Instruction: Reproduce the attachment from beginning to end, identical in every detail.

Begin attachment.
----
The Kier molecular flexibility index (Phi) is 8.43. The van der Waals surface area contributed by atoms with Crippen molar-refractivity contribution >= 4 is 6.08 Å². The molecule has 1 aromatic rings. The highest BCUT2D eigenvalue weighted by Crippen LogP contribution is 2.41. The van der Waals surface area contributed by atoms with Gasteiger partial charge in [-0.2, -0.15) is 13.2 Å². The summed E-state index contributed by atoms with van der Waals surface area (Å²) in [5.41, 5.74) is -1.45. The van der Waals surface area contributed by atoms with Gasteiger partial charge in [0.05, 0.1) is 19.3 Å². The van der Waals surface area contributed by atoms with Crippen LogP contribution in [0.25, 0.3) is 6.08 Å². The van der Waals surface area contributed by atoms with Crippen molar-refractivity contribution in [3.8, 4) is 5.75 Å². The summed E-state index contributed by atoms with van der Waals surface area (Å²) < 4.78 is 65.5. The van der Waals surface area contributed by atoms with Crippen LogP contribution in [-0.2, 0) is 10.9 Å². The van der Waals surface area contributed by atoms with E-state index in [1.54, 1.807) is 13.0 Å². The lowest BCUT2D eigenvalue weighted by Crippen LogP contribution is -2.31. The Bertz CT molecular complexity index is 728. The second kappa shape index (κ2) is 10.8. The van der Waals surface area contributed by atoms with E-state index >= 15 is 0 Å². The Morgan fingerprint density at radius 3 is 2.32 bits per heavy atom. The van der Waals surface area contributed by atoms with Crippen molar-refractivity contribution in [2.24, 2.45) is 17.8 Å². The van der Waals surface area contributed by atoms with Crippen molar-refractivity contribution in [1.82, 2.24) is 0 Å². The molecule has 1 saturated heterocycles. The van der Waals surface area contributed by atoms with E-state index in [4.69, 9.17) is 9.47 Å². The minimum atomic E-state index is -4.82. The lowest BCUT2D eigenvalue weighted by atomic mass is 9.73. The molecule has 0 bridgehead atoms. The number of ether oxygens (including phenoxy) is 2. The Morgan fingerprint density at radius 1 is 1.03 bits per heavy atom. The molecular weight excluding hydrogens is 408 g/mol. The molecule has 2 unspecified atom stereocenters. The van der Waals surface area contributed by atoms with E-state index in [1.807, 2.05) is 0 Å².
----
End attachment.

The Kier molecular flexibility index (Phi) is 8.43. The van der Waals surface area contributed by atoms with Crippen molar-refractivity contribution >= 4 is 6.08 Å². The molecule has 1 aromatic rings. The highest BCUT2D eigenvalue weighted by Crippen LogP contribution is 2.41. The van der Waals surface area contributed by atoms with Gasteiger partial charge in [-0.2, -0.15) is 13.2 Å². The summed E-state index contributed by atoms with van der Waals surface area (Å²) in [5.41, 5.74) is -1.45. The van der Waals surface area contributed by atoms with Gasteiger partial charge in [0.05, 0.1) is 19.3 Å². The van der Waals surface area contributed by atoms with Crippen LogP contribution in [0.25, 0.3) is 6.08 Å². The van der Waals surface area contributed by atoms with Crippen molar-refractivity contribution in [3.8, 4) is 5.75 Å². The summed E-state index contributed by atoms with van der Waals surface area (Å²) < 4.78 is 65.5. The van der Waals surface area contributed by atoms with Crippen LogP contribution in [-0.2, 0) is 10.9 Å². The van der Waals surface area contributed by atoms with E-state index in [1.54, 1.807) is 13.0 Å². The lowest BCUT2D eigenvalue weighted by Crippen LogP contribution is -2.31. The Bertz CT molecular complexity index is 728. The second kappa shape index (κ2) is 10.8. The van der Waals surface area contributed by atoms with E-state index >= 15 is 0 Å². The Morgan fingerprint density at radius 3 is 2.32 bits per heavy atom. The van der Waals surface area contributed by atoms with Crippen molar-refractivity contribution in [2.24, 2.45) is 17.8 Å². The van der Waals surface area contributed by atoms with Crippen molar-refractivity contribution in [1.82, 2.24) is 0 Å². The molecule has 1 saturated heterocycles. The van der Waals surface area contributed by atoms with E-state index in [4.69, 9.17) is 9.47 Å². The minimum atomic E-state index is -4.82. The lowest BCUT2D eigenvalue weighted by atomic mass is 9.73. The molecule has 0 bridgehead atoms. The number of ether oxygens (including phenoxy) is 2. The Morgan fingerprint density at radius 1 is 1.03 bits per heavy atom. The molecular weight excluding hydrogens is 408 g/mol. The molecule has 2 unspecified atom stereocenters. The van der Waals surface area contributed by atoms with E-state index in [1.807, 2.05) is 0 Å².